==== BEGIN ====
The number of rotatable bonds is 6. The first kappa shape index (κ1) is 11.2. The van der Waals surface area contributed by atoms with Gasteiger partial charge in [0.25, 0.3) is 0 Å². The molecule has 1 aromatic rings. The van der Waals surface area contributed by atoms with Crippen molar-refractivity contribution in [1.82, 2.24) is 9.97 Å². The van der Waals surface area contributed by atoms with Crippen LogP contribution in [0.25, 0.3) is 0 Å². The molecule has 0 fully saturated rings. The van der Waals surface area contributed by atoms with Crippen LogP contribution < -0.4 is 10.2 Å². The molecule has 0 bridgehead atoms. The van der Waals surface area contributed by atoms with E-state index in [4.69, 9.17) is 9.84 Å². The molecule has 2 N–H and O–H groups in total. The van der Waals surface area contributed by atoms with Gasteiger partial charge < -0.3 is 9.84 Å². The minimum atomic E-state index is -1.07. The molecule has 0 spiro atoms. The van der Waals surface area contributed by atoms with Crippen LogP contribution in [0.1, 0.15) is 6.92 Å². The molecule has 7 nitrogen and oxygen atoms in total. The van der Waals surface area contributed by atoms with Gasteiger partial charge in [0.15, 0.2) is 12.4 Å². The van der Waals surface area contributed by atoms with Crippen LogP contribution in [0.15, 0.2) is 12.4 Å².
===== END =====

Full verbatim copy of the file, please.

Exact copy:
The number of rotatable bonds is 6. The first kappa shape index (κ1) is 11.2. The van der Waals surface area contributed by atoms with Gasteiger partial charge in [0.25, 0.3) is 0 Å². The molecule has 1 aromatic rings. The van der Waals surface area contributed by atoms with Crippen molar-refractivity contribution in [1.82, 2.24) is 9.97 Å². The van der Waals surface area contributed by atoms with Crippen LogP contribution in [0.25, 0.3) is 0 Å². The molecule has 0 fully saturated rings. The van der Waals surface area contributed by atoms with Crippen LogP contribution < -0.4 is 10.2 Å². The molecule has 0 bridgehead atoms. The van der Waals surface area contributed by atoms with E-state index in [4.69, 9.17) is 9.84 Å². The molecule has 2 N–H and O–H groups in total. The van der Waals surface area contributed by atoms with Gasteiger partial charge < -0.3 is 9.84 Å². The minimum atomic E-state index is -1.07. The molecule has 0 spiro atoms. The van der Waals surface area contributed by atoms with Crippen LogP contribution in [0.1, 0.15) is 6.92 Å². The molecule has 7 nitrogen and oxygen atoms in total. The van der Waals surface area contributed by atoms with Gasteiger partial charge in [0.15, 0.2) is 12.4 Å². The van der Waals surface area contributed by atoms with Crippen LogP contribution in [0.15, 0.2) is 12.4 Å².